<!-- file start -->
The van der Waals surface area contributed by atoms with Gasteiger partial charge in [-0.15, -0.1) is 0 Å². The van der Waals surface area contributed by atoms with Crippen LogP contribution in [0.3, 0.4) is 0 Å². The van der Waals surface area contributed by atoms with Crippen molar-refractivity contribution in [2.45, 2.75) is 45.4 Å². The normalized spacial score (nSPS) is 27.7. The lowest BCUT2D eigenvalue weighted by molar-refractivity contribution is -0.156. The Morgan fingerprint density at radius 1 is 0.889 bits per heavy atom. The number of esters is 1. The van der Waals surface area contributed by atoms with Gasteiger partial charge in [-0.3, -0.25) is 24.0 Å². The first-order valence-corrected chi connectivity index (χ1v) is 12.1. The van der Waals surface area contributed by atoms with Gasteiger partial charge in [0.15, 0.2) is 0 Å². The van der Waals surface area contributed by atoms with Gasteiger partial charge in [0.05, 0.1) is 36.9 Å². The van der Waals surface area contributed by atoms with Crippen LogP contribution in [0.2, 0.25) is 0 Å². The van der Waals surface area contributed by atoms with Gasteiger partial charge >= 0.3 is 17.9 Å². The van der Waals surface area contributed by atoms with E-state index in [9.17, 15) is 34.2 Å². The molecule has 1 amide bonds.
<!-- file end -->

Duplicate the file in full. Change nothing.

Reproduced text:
The van der Waals surface area contributed by atoms with Gasteiger partial charge in [-0.15, -0.1) is 0 Å². The van der Waals surface area contributed by atoms with Crippen LogP contribution in [0.3, 0.4) is 0 Å². The van der Waals surface area contributed by atoms with Crippen molar-refractivity contribution in [2.45, 2.75) is 45.4 Å². The normalized spacial score (nSPS) is 27.7. The lowest BCUT2D eigenvalue weighted by molar-refractivity contribution is -0.156. The Morgan fingerprint density at radius 1 is 0.889 bits per heavy atom. The number of esters is 1. The van der Waals surface area contributed by atoms with Gasteiger partial charge in [-0.3, -0.25) is 24.0 Å². The first-order valence-corrected chi connectivity index (χ1v) is 12.1. The van der Waals surface area contributed by atoms with Gasteiger partial charge in [0.15, 0.2) is 0 Å². The van der Waals surface area contributed by atoms with Gasteiger partial charge in [0.05, 0.1) is 36.9 Å². The van der Waals surface area contributed by atoms with Crippen LogP contribution in [0.2, 0.25) is 0 Å². The van der Waals surface area contributed by atoms with Gasteiger partial charge >= 0.3 is 17.9 Å². The van der Waals surface area contributed by atoms with E-state index in [9.17, 15) is 34.2 Å². The molecule has 1 amide bonds.